Athletic stadiums serve as some of the largest venues in America, but they can be expensive to operate. The average maximum capacity of NFL stadiums is 69,636, according to Stadiums of Pro Football. While this is only a figure for NFL stadiums, it stands to reason that most venues in the world are about this size. That's a whole lot of people using the bathroom over the course of just a few hours.
Stadiums that switch to a tankless water heater can save money on utility bills, ensure hot water for their fans and avoid needless litigation.
Making money by saving
Having to provide hot water to over 60,000 people can put a strain on any system, especially if that system is dependent on storage water heaters. Storage water heaters typically have an energy factor of 0.55-0.65. This rating shows how efficiently the system uses the energy that runs it. A lower energy factor means that it takes, and wastes, more resources to operate. Electric tankless water heaters sport a 0.99 energy factor, meaning that it is highly effective at using resources to supply hot water. It doesn't take a rocket scientist to realize that a system with a higher energy factor will use less energy, and cost stadium owners less money on their utility bill.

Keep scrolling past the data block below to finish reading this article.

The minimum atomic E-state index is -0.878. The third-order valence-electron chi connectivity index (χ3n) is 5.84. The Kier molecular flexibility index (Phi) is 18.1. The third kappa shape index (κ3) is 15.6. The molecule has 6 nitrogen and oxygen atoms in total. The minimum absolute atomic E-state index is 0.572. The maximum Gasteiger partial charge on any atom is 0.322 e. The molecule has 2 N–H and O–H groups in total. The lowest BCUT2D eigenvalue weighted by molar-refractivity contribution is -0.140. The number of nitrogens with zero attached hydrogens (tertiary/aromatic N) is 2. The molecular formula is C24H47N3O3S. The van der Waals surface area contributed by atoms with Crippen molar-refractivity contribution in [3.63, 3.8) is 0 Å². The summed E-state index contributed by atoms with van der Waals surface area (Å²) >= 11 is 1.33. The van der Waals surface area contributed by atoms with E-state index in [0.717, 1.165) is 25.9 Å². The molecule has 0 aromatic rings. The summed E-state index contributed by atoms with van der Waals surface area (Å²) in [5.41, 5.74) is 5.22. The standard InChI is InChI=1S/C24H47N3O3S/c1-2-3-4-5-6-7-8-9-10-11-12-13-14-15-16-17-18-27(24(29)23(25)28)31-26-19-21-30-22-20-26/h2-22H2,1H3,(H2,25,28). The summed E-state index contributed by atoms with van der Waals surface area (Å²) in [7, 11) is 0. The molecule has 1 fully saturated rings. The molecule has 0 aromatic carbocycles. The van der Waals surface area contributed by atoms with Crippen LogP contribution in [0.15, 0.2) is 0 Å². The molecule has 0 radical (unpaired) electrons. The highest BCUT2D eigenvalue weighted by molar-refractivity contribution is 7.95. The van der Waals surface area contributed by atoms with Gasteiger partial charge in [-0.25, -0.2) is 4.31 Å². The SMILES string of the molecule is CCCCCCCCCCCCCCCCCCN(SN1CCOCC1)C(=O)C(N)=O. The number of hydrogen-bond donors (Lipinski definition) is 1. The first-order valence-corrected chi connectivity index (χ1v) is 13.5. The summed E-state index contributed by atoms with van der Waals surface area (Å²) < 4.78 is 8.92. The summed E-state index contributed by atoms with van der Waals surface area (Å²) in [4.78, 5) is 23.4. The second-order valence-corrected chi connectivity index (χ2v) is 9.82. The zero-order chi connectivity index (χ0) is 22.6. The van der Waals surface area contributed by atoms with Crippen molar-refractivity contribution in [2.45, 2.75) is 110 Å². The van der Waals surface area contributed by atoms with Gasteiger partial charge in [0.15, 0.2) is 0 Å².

Point-of-use electric tankless water heaters can take the strain off of a system as well, which staves off unavoidable routine maintenance. Putting them under a sink will lessen the pressure of use on the whole stadium. Federal rebates are available for stadiums that want to install these, and can save as much as 30 percent of the cost for installation, according to the Department of Energy.
Installing low-flow faucets on sinks can further increase the amount of money saved on utility bills, as it reduces pressure on a sink that on average puts out 2.5 gallons per minute to around 1 gpm.
Avoid legal battles
Stadiums cater to families, and young children and older adults are the most susceptible to scalds. According to the American Burn Association, 34 percent of admissions to burn centers between 2003-2013 were because of scalds. Storage water heaters can spike water temperatures at the faucet, and it only require takes 5 seconds of exposure to 140 degree Fahrenheit water temperature to cause a third degree burn, the ABA pointed out. This can be nerve-wracking, because it means that at any moment a storage water heater could give out and inflict a preventable injury on someone's child or grandparent.
Electric tankless water heaters use thermo optical sensors to figure out when water needs to be heated, and also keep it at the correct temperature. Going tankless lets stadium owners relax knowing that on any given day, water won't spike at the faucet leaving a fan seriously injured. Give fans the peace of mind, knowing that they don't have to test the temperature of the water before they turn on the sink.